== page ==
About a week ago, the lovely guys at Comic Relief invited myself and some fellow bloggers to Africa Fashion Week as part of their ‘See Africa Differently‘ campaign. The campaign is fairly unique in that the aim isn’t to communicate the famine and poverty across the continent but rather to highlight a different side to Africa: the arts, theatre, music, trade and investment. This really resonates with me, my mum is from Kenya and the stories I’ve heard about her childhood and adolescence are of beautiful cities and beaches with rich colours and culture…and the tastiest mangos on the planet! The memories she has are completely at odds with the war-torn, impoverished continent I see on the telly and in magazines. It’s difficult to put those two images of Africa side-by-side when the media shows images which give us such negative connotations of the continent which are hard to shake.
Africa has, of course, inspired both designers and collections. Burberry Prorsum’s resort 2012 collection is littered with references, from the ankara fabric to the bold colours. It’s a pity they denied that any inspiration came from Africa. I think it’s plain to see where the inspiration for the collection came from. It’s such a shame that, for whatever reason, Burberry was hesitant to disclose it’s source of inspiration. Perhaps it’s due to the negative connotations about Africa, hopefully once you’ve seen what I’ve seen you will be more open to African fashion.
I went along with no preconceived idea about what to expect which I think is the best way to approach something like this. I walked away a few hours later blown away and so inspired by what I’d seen. There were so many outstanding collections and pieces, so this will be a very image heavy post. I hope this post changes your perception of Africa and shows a glimpse of what lies beneath the images of famine and disease that we see in the media. Beyond the stunning designs, I felt like I saw part of the real Africa – culturally rich and brimming with talent. Fashion is only one facet of this campaign, if you’re interested in hearing more, please check out the See Africa Differently website and the Twitter and Facebook pages.
Ann Rose – My two stand out pieces are real head turners, aren’t they? The dress is stunning. The pleating, ruching and body-con shape are very much in line with what party dresses on the high street look like, while the side train gives a unique twist and an edgy alternative to dipped-hem dresses which are everywhere at the moment. The print of the second piece really stood out to me, the simple shape showed it off to perfection.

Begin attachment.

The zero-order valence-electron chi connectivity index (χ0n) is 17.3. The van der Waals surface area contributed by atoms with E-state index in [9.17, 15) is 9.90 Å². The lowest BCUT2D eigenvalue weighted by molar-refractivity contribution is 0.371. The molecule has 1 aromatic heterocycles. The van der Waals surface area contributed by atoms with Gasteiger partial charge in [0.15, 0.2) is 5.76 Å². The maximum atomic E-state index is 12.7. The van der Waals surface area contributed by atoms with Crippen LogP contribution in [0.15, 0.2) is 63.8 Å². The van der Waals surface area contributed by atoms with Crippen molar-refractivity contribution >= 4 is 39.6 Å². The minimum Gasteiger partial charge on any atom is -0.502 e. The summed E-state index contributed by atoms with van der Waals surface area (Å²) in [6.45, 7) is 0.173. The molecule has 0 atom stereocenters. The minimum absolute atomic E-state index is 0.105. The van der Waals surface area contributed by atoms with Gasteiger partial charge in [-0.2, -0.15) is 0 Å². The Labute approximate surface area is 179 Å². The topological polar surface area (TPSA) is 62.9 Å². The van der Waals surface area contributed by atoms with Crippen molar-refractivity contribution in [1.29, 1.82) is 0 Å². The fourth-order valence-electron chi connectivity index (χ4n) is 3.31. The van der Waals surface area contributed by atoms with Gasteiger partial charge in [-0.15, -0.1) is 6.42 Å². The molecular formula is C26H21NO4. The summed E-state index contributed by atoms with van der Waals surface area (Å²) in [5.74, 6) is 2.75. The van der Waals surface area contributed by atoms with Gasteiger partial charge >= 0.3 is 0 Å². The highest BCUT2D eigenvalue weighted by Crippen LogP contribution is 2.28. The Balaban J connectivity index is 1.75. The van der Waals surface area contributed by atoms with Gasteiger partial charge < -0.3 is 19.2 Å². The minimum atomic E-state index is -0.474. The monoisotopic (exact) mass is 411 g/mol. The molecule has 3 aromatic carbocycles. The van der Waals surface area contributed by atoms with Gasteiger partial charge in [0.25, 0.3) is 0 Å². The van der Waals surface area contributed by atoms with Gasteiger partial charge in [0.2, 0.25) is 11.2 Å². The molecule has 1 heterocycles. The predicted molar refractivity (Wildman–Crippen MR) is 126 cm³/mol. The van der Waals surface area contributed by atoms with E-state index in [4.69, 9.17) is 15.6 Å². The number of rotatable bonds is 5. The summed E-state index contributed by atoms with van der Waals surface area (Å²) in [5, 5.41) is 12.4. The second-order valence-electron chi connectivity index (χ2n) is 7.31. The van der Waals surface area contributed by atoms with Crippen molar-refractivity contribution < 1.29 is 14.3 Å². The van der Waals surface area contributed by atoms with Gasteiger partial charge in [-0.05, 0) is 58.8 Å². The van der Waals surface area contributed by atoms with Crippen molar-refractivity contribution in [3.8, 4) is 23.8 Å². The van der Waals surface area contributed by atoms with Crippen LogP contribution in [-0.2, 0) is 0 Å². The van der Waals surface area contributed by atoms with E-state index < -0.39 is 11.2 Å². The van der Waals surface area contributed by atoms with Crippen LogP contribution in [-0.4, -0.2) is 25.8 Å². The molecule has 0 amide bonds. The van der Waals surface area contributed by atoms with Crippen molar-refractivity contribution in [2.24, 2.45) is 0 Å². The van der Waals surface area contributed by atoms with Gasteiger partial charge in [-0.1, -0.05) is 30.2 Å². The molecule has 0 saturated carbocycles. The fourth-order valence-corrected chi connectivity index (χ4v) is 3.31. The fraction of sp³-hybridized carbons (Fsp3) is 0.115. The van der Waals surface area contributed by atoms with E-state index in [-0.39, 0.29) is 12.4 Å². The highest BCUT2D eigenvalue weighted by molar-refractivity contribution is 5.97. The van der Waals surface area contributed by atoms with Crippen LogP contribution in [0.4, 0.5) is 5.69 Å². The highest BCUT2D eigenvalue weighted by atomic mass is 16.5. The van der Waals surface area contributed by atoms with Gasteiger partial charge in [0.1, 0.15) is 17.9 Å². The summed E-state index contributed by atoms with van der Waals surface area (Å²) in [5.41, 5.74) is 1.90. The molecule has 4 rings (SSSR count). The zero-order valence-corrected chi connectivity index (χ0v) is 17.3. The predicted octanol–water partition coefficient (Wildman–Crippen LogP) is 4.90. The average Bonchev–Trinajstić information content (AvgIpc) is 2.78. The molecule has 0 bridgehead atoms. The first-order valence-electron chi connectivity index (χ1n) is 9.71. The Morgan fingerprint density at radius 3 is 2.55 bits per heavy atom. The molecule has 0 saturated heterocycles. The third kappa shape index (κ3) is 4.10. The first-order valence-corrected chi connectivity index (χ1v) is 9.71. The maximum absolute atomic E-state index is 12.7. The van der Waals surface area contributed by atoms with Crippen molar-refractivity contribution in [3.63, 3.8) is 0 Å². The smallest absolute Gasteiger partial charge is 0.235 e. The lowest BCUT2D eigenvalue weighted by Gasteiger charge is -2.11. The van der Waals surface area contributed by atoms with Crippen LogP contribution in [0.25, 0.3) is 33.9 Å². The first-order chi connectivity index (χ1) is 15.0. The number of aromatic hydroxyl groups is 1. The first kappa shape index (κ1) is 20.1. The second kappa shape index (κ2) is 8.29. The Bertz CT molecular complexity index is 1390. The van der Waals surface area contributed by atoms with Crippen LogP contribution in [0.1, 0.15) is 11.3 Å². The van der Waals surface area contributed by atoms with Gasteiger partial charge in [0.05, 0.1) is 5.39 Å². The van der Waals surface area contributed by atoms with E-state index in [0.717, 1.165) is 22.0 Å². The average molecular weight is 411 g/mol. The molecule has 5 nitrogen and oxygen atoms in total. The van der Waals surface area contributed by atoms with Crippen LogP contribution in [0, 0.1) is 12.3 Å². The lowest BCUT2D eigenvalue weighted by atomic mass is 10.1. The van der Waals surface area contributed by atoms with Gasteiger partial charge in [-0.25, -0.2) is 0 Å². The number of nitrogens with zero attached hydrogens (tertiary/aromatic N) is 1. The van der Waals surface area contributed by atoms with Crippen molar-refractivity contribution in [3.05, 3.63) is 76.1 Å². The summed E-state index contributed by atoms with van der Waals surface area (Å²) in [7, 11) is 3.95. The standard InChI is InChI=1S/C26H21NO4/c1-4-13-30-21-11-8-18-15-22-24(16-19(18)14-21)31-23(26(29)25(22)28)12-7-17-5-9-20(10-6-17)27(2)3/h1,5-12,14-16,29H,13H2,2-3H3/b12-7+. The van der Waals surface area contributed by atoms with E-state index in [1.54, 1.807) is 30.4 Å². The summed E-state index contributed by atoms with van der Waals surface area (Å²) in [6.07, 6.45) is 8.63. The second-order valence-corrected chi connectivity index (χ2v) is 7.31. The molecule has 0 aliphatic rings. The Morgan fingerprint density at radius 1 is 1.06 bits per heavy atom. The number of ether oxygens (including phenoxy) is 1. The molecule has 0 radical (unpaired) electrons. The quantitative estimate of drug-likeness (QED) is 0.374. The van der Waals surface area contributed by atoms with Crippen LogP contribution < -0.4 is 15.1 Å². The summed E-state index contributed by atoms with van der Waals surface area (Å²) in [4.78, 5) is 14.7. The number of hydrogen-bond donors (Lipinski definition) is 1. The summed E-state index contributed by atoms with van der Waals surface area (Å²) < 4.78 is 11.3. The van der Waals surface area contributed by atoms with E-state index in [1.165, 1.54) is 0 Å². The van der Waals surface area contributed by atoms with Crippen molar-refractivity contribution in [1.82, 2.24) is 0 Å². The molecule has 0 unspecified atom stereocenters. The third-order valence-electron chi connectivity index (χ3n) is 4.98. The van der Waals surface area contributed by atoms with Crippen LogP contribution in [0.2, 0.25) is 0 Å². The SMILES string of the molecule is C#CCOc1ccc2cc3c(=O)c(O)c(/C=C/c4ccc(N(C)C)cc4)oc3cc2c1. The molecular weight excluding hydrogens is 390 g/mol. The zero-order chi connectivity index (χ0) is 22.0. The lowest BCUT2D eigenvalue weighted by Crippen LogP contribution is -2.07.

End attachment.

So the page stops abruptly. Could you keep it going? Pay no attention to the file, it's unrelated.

Ozora – Ozora’s collection was also very, very glam. The rich purples and golds looked so sumptuous, such a regal colour combination. The billowing shapes reminded me of Jena Theo’s signature cut, this was a very good thing as they are one of my favourite collections of London Fashion Week. The exquisite gold printed dress with the purple sash was my absolute favourite.
Adopted Culture – This was one of the most colourful and fun collections of the day, more African-inspired than some of the other collections but still very contemporary and covetable. How amazing are the headpieces?
Adaora’s – Oh the beauty and drama of this collection. Let me tell you, there were audible gasps from the packed room when some of the pieces came out onto the catwalk. This collection really reminded me of Corrie Nielsen’s autumn/winter 2011 collection, with it’s Victorian references, voluminous shapes and sheer drama. The red and gold coat is my stand out piece.
Maze Couture – The devil was in the detail for this collection, I was captivated by the intricate embroidery and beading.
JB Afrique – The collection was so young and playful, displaying the perfect fusion of African prints and contemporary evening wear. I love the peplum detailing, candy colours and sheer panelling. As you can tell from the images, the pieces moved so beautifully down the catwalk, the wisps of sheer fabric delicately fluttering in the model’s wake.
J by Jak – Printed fabrics are a huge part of traditional African fashion and were clearly a focal point of this collection. The pieces themselves weren’t up my street but I loved the detailing in the prints.